Come On, Tower Crane Driver

Despite enjoying the twilight of my twenties, I am occasionally surprised to miss out on a whole class of music I would describe as “adult music”. It is not anything like “adult movies” (sexually explicit music ultimately sounds juvenile more often than not). It is vaguely yuppie. I’d characterize it primarily as inoffensive and I would buy it in a Starbucks (which incidentally has become the chief indicator that an indie band has “made it”). I probably heard about it from NPR or a New York Times article and it might get a sleeper Grammy nomination. I would not download it (even though I may have picked up a download card for the single at said Starbucks); I would listen to it on CD in a real stereo at home or in a car or maybe in an iPod dock or something that Bose makes (because whether I am conscious of it or not, I believe music belongs in space and I value its format as a physical/informational/aesthetic entity). More often than not, it is rootsy or a comeback record.

My tastes suggest I actually do listen to quite a bit of adult music. I love Spoon and Neko Case, Grizzly Bear and Fleet Foxes. The problem is, most of what falls into the adult music category is either as commonplace as it is principled or it’s a comeback record. And for every great song that pulls you into the genre (e.g. Dylan’s comeback “Sick Of Love” or the Robert Plant/Alison Krauss collaboration “Killing The Blues”) you’re going to be disappointed by the rest if you aren’t actually a bona fide “adult”. Considering how often these albums are made by highly talented musicians and engineers, this may not apply to recordists, audiophiles, or “players” who can abide passable songs for either their sound or the performances.

On the night of the Olympic Opening Ceremonies, I had drinks with friends in a quiet and moderately fancy bar in Harvard Square. While a solitary dancer swung and ran over projections of Canadian landscapes to the close-captioned lyrics of Joni Mitchell’s “Both Sides Now”, I became typically distracted with the house music and couldn’t help inquiring about an unfamiliar song that intrigued me. It turned out to be a mouthful for the waitress: “The Loneliness Of A Tower Crane Driver” by Mercury Prize winners Elbow. The next day, I found the album at the public library and took it home for a listen. It was a thoroughly adult music experience.

Elbow – The Loneliness Of A Tower Crane Driver

The track comes from their most recent album, The Seldom Seen Kid and it has the kind of title that is no surprise after a single whose chorus brilliantly favors “There’s a hole in my neighborhood down which of late I cannot help but fall” over “I get drunk a lot recently”. It reads like an academic treatment of the working class and there is a real-life inspiration for the song. But the image itself is incredibly compelling in its familiarity: the workman trapped in a box of glass and metal hovering in air working alone. It’s the poetic depiction and the musical context that sells it as an applied symbol of personal alienation.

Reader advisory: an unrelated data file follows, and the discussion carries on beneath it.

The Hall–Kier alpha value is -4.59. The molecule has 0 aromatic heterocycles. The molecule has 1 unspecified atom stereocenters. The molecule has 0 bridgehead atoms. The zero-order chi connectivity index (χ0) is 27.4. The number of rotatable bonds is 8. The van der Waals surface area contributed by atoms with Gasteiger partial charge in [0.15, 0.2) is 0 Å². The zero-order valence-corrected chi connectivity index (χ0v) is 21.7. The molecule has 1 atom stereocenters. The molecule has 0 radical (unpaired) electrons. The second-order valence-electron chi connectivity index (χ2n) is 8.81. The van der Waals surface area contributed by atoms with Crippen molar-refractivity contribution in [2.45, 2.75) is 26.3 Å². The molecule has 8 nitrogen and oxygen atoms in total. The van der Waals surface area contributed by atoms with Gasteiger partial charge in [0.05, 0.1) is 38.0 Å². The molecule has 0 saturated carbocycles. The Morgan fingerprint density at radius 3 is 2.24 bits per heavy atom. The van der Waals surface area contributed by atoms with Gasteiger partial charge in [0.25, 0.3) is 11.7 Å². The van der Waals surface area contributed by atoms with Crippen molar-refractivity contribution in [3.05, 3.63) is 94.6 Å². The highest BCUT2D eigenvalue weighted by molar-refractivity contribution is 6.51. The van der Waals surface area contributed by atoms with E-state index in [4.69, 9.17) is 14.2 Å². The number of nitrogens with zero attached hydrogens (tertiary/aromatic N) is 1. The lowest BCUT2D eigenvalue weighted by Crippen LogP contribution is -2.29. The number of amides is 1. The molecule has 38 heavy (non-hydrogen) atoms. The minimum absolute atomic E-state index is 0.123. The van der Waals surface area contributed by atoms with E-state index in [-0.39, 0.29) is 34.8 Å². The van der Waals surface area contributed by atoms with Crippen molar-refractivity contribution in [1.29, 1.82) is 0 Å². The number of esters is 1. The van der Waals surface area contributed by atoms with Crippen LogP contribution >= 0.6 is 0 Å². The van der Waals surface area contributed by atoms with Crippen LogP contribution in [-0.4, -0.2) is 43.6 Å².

What I find most remarkable is the dreary massiveness that’s conveyed here. After a brief plucking guitar intro, the huge drums rumble in from a great distance with sharp synth strings filling the air. The other guitar appears to play a solitary harmonic panned hard right that chimes in to alternate with the vocals. For all the space that is filled by the production, it feels very private and timid. Singer Guy Garvey begins in a somber low register. “Got to get out of TV / Just pick a point and go.” This is a song about the desperation of escape. The refrain is plaintive. “Come on, tower crane driver. There’s not too far to go.” But after the first verse, we get an open break that transforms the track from a song to a concept piece. Suddenly the space between here and there is as wide open as it is undeterminable.

When the song resumes suddenly, though we haven’t noticed its absence thus far, the bass finally arrives panned hard right with overdriven bursts like a tuba so that the guitar harmonic is revealed to perfectly syncopate with the bassline. Up an octave, Garvey’s voice slides from an easy mid-range to an anguished, tragic croon. “I must have working the ropes when your hand slipped from mine.” By the time the refrain returns, the hope dissipates in the untenable “Oh so far to fall.”

From this pregnant mood comes the climax of the song. In a perfectly paired movement of lyrics and music planted in the middle of the primary progression, Garvey sings “Send up a prayer in my name” and the track soars into a brief but intensely saturated bridge. Suddenly, the track feels like a plane that’s been barreling down the runway as it reaches take-off: there’s no noticeable change in velocity, but the ground has clearly dropped beneath you. The tension sustains like a burning flare. Before you know it, you’re back to a familiar incline, stewardesses are serving beverages, and you’re napping in the clouds. The beat runs out and the ethereal break returns to end the song.

In keeping with the adult music distinction, The Seldom-Seen Kid is one of the most unique-sounding albums I’ve heard in a while and contains a bevy of interesting arrangements (from what I’ve read, they not only recorded the album themselves; they did it with the resources of a mere project studio). The liner notes include lyrics and a refreshingly modest but defiant stance against the loudness wars. The rootsiness of aforementioned single “Grounds For Divorce” turned me off when watching the accompanying video, but ends up being the other highlight of the record (for another, album closer “Friend Of Ours” acts largely as a quiet reprise of “…Tower Crane Driver”). And the rest of the album is pretty good.

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